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Development tools

A while ago we did a series of posts that were tutorials taking you through the beginnings of HTML and CSS but what if you wanted to do something more advanced? Well for that you are going to have to climb a totally different but related mountain. I don’t want to scare you off here, no what I intend to do is introduce you to a few of the tools that you may want to investigate should you wish to go further than making a few plain HTML pages. A lot of these things may be completely foreign to you but try not to worry about that too much. I have planned in my head a series of posts that take you through a select few of these, aiming mostly for free things you can download and just play with before you spend any serious money.


An editor is a bit of a personal choice but if there is one thing I will say about all the editors I have ever used they all perform the same job in the end. As a developer, you spend most of your life looking at code and so you will inevitably spend some time customising what your editor does. The three that we suggest below all have the ability to run on Windows, Mac, Linux and be customised, as far as I know all of them have the ability to edit multiple things at any time and can deal with almost any language.

Sublime ( – 70 USD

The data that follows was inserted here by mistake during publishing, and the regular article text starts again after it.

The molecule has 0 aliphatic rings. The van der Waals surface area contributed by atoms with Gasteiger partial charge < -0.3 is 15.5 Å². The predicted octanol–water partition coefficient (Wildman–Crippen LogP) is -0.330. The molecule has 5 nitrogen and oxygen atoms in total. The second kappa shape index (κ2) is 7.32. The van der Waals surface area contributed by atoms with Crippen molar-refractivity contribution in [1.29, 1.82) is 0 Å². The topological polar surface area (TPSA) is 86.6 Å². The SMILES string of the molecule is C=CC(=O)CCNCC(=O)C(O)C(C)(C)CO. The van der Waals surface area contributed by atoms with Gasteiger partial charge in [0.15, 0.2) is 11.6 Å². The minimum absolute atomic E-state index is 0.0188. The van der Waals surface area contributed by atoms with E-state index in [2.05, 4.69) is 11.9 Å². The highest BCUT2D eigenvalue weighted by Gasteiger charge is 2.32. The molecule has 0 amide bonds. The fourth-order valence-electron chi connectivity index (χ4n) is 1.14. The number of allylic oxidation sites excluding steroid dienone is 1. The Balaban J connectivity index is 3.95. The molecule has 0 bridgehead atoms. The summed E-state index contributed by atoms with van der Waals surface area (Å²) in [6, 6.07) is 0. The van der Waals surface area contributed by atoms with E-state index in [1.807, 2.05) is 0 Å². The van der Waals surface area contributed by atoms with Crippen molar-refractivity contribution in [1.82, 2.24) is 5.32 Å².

An awesome editor for a great price. I paid for Sublime 2 and got a free upgrade to Sublime 3. Take a look at all the plugins available for it and it’s not hard to make your own.

Atom ( – FREE

Programmed by the people who provide GitHub this was bound to be something special. It’s small and powerful.

JetBrains ( – 69 GBP / year

The expensive and often professional choice. JetBrains produce a number of different products, most of which focus on a particular language or another. You can pay monthly (From £4.10 for a single product) and receive all updates including major new versions or yearly (£69 for the first year). The licensing is really quite confusing and in my opinion their major problem. I will say that they still give out free educational licenses which if you’re still in school or university are well worth looking into.

Programming Languages


To program something a bit more complicated you’re going to need to choose a language. Now I will try to keep my biases to myself here but all languages have their plus and minus points you certainly can choose the wrong technology. We are only dealing with a few of the main web technologies available and there are more that you can research. I plan in future posts to hopefully take you through how to build an app in one or two of these languages and would like anyone who has some ideas of what we should try to build.


The great thing about PHP is that you can start to use it without any knowledge of objects however, they are well worth learning about. For any serious PHP developer, you should be looking to employ the use of a framework and there are many available. The great thing about PHP is that it is supported by a lot of hosting companies, getting started with a site built in PHP is simple and you can see results really quickly.